Absaroka-Beartooth Wilderness Program Hosted by Museum

David Kallenbach

David Kallenbach

The third program of History that Matters: Anniversaries of 2018 features David Kallenbach, executive director for the Absaroka-Beartooth Wilderness Foundation (ABWF) and his program “The Call of the Wilderness—40 years of the Absaroka-Beartooth.” Sponsored by the Yellowstone Gateway Museum, the free program is held on Wednesday, October 24 at Park Photo, 115 S. Main St., Livingston at 7:00 pm. This is a new venue with space for more chairs and no stairs. Interested parties can sponsor a chair—more information will be given during program.

At 944,000 acres, the “A-B” is the sixth largest wilderness areas in the Lower 48 states, larger than Yosemite National Park and nearly as large as Glacier National Park. Its mountain scenery, rugged beauty, superlative recreational opportunities, pristine natural resources, and vacation-worthy destinations are exceptional. It’s within the Greater Yellowstone Ecosystem but is relatively unknown and often overlooked.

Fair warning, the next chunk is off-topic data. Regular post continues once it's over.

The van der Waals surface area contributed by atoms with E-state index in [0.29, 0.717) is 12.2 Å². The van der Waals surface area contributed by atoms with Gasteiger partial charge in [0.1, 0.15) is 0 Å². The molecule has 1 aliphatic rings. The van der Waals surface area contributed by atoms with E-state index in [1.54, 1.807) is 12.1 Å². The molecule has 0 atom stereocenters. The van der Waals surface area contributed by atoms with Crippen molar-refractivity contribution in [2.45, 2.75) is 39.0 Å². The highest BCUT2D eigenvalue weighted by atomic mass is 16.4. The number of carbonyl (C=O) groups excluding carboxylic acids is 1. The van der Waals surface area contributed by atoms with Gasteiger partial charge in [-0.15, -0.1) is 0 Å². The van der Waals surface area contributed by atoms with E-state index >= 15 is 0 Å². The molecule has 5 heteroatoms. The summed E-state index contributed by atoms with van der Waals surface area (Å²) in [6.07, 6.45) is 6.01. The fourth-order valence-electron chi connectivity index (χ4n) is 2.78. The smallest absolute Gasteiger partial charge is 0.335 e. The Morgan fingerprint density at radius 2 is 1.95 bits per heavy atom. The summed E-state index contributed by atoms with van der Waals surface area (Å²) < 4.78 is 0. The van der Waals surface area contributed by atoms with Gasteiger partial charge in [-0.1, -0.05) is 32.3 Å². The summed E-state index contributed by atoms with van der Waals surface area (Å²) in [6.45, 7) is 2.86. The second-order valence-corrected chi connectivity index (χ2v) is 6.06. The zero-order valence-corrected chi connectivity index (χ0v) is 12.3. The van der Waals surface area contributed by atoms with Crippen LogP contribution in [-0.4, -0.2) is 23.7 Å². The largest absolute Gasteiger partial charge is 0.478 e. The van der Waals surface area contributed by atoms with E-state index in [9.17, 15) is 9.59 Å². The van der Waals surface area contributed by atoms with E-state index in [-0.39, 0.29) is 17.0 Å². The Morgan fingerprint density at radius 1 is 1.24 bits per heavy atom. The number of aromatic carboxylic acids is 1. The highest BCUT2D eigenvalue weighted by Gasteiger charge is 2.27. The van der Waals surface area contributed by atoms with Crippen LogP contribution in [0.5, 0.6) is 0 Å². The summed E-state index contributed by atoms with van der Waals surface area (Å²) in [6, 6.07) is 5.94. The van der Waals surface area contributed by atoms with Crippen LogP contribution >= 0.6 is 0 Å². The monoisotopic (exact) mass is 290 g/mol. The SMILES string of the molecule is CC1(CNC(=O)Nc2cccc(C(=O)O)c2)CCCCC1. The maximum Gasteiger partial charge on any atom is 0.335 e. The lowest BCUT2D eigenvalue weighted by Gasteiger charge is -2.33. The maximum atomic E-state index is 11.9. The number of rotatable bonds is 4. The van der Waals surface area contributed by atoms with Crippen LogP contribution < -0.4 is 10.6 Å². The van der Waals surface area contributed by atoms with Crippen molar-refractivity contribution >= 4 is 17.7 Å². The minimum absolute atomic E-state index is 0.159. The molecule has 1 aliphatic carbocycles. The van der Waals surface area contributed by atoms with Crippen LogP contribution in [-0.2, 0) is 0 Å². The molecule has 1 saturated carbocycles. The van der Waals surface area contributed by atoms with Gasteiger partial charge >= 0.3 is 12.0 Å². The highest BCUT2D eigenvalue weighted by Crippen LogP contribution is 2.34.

Mountain Goat and Fossil Lake from Bald Knob

Mountain Goat and Fossil Lake from Bald Knob

Kallenbach is the Executive Director of the Absaroka-Beartooth Wilderness Foundation, a group founded in 2010 to support stewardship of our backyard wilderness area. He has served in his position with the ABWF since 2012.

Kallenbach grew up in Colorado after falling in love with mountains, hiking, backpacking, and mountain climbing from an early age. His first real job out of college at CU-Boulder was as an Interpretive Park Ranger in various national parks—leading hikes, conducting campfire programs, and educating the public about their protected wild places, something he continues to do in his work with the ABWF. He proudly served as a science teacher in public schools, overseas in the Peace Corps, and at a small liberal arts college.

Kallenbach first came to Montana in 1996 as an instructor for the Outward Bound program based in Red Lodge and Dillon, and has happily lived in Montana ever since. 

The final speaker series program is on Wednesday, November 7. “Crow Fair: Celebrating 100 Years of Apsaålooke Culture” is co-presented by Shane Doyle, educator and member of the Crow (Apsaålooke) Tribe, and John Zumpano, local photographer.

All programs are held at 7:00 pm at Park Photo, 115 S. Main St., Livingston. The speaker series is free, open to the public and refreshments are served. Donations are welcome. Doors will open at 6:30 pm.